MASS BALANCE CHANGES AND ICE DYNAMICS OF GREENLAND AND ANTARCTIC ICE SHEETS FROM LASER ALTIMETRY
- Dept. of Geology, University at Buffalo, 126 Cooke Hall, Buffalo, NY 14260, USA
Keywords: Laser Atimetry, Surface Elevation Changes, Greenland, Antarctica, Ice Sheet Mass Balance, Sea-Level Rise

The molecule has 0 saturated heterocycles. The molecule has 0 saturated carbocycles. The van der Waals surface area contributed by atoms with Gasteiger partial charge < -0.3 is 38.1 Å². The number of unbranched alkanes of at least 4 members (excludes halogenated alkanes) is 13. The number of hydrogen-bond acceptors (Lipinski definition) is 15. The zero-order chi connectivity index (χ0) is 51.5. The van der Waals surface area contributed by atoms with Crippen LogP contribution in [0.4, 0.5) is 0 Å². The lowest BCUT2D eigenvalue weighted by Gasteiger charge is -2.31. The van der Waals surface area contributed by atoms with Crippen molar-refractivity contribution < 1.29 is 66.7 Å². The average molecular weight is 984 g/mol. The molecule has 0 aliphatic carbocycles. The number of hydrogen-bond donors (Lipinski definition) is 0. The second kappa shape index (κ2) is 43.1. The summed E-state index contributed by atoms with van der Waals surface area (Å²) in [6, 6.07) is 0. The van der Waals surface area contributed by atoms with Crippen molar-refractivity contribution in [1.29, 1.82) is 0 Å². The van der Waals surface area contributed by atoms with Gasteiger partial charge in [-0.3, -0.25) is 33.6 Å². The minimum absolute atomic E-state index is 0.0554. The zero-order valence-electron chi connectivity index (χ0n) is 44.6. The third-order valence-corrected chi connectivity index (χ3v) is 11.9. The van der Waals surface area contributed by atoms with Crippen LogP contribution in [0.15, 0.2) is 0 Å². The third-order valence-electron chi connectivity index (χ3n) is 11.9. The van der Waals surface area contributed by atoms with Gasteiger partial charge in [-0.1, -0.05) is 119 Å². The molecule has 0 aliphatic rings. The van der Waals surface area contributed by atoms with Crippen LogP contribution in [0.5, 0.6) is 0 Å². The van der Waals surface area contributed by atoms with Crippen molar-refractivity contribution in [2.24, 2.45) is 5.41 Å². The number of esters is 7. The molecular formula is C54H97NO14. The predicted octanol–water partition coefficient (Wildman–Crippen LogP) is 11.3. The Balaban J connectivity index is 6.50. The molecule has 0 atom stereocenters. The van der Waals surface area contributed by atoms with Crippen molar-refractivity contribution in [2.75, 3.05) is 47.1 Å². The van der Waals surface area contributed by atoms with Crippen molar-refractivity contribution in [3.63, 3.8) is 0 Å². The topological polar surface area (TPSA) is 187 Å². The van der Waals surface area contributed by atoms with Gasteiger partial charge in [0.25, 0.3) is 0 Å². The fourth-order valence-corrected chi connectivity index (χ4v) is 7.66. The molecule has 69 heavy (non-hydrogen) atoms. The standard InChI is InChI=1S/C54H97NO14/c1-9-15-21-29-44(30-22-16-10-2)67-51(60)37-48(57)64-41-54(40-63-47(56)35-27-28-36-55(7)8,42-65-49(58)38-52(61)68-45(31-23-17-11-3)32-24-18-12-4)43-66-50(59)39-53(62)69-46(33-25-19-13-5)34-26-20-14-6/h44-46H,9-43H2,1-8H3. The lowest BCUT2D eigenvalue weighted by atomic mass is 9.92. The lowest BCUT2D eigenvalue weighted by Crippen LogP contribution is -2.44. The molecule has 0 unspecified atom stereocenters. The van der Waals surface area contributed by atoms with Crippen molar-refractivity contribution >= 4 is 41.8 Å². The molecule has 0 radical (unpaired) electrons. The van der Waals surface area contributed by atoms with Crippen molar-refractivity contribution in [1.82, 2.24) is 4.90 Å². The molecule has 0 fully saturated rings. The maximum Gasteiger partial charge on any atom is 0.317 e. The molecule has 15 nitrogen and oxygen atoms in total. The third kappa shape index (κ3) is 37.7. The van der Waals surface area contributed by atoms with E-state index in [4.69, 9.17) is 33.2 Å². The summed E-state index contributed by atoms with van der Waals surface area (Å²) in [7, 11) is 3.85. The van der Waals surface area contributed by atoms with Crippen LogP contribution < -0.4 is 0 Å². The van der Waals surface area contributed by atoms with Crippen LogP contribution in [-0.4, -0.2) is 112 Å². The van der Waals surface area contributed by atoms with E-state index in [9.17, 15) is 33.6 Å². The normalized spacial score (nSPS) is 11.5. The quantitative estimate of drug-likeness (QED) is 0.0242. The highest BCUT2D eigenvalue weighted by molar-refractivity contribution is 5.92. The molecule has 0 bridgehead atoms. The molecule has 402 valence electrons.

Abstract. During the past few decades the Greenland and Antarctic ice sheets have lost ice at accelerating rates, caused by increasing surface temperature. The melting of the two big ice sheets has a big impact on global sea level rise. If the ice sheets would melt down entirely, the sea level would rise more than 60 m. Even a much smaller rise would cause dramatic damage along coastal regions. In this paper we report about a major upgrade of surface elevation changes derived from laser altimetry data, acquired by NASA’s Ice, Cloud and land Elevation Satellite mission (ICESat) and airborne laser campaigns, such as Airborne Topographic Mapper (ATM) and Land, Vegetation and Ice Sensor (LVIS). For detecting changes in ice sheet elevations we have developed the Surface Elevation Reconstruction And Change detection (SERAC) method. It computes elevation changes of small surface patches by keeping the surface shape constant and considering the absolute values as surface elevations. We report about important upgrades of earlier results, for example the inclusion of local ice caps and the temporal extension from 1993 to 2014 for the Greenland Ice Sheet and for a comprehensive reconstruction of ice thickness and mass changes for the Antarctic Ice Sheets.